Last week I shared my Feature Boards with you and this week as promised I’m sharing the Function Boards for you to use with your students. I wanted to keep everything the same format for both board sets so I also created 10 different Function Boards. The functions include, cuts, opens, ride, eat, wear, play, flies, jumps/bounces, for cleaning, and for cooking. Then each board has 10 pictures which contain that given function.
The Function Boards are set up the same way as the Feature Boards from last week. Just print, laminate, and cut out all the blank function boards. Put a piece of hard Velcro in each square on every board. Then print out and laminate all pictures. I place a piece of soft Velcro on the back of all the pictures and then cut them out too. Now the activity is ready to go! You can either store the pictures directly on the boards or label small bags and put the pictures in each different function bag. Just make sure you know which pictures go with each board because a few of them have more than one of the targeted function which I’ll talk about those pictures in a second.
There are different ways you can use the boards with your students. You can use them during direct instruction time or as an independent task depending on your students’ skill level. If my student is still learning these function concepts I start out with 2 function boards that are different from each other such as “play” and “jumps/bounces” or “for cleaning” and “play”. I hold up the picture and have the student name the item if he/she is verbal if not I name the picture for the student. Then I have my student determine which function board the item belongs and place it on the correct board. If they are using a device they could find the “play” or “jump” icon on the device after they place the picture on the correct board.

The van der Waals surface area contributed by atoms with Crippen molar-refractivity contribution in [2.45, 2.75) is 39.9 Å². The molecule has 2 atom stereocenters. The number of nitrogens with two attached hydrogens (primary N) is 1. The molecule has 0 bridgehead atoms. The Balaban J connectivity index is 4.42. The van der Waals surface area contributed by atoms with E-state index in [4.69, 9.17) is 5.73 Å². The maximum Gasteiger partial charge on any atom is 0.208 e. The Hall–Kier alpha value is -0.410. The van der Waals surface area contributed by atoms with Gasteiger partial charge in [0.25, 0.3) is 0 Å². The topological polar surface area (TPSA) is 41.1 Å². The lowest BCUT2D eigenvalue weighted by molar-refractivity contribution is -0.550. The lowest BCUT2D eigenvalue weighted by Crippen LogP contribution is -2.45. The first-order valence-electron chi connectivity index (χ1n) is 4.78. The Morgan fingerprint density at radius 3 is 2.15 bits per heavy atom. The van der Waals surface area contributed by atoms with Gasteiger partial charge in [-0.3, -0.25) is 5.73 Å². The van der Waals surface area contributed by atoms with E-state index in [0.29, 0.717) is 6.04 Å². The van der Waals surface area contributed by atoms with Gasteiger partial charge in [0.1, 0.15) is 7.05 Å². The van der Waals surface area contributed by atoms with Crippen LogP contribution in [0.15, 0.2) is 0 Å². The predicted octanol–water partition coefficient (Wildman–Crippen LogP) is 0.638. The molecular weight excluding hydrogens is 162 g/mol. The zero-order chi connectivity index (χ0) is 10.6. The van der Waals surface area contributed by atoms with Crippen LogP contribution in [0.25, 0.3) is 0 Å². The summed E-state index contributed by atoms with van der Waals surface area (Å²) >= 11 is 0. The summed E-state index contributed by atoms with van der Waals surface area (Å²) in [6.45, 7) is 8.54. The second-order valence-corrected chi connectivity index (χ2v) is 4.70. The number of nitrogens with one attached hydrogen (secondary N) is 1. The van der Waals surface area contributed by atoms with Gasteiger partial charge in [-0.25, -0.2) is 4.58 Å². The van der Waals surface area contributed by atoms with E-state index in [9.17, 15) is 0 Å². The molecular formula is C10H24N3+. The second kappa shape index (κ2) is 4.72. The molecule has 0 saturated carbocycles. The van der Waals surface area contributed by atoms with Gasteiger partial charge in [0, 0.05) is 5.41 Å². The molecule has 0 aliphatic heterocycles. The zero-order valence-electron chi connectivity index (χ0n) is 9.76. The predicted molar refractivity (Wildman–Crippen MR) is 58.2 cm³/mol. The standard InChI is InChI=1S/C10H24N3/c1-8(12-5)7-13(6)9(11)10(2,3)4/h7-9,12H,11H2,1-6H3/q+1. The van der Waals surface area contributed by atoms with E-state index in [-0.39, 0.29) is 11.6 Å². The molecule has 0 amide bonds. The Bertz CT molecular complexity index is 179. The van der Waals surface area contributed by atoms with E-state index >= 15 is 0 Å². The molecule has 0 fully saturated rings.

I also used the “play”, “wear”, and “ride” boards together because they don’t have any overlapping items. Since I was using these with a group of non-verbal students I named the items and had the student place the item in the correct board. Then I again stated the function of that item.
Another combination I used which didn’t have overlapping pictures was “ride”, “wear”, “clean”, and “cut”. For my verbal students I again had them name the items and determined which function board to place the picture.
As I mentioned before, some of the pictures may fit in more than one of the function categories. For example, I had the dishwasher go on the “for cleaning” but it could also “open”. The knife and cheese grater I had for “cutting” and the can opener for “opening” but all three of those items could also be for cooking. Either you can just use boards without any over lapping items together or tell your student what they picked is correct but to find another function of that particular item.
The airplanes, helicopter, and blimp I also had in the “flies” group but those could also be for “riding”. Again, you can just tell your student they are correct if they put them in the “riding” group but ask them where else the item could go and move it to the “flies” group.
Both the Feature and Function Boards are activities I use with my students to keep working on those different concepts and building up their vocabulary use and knowledge.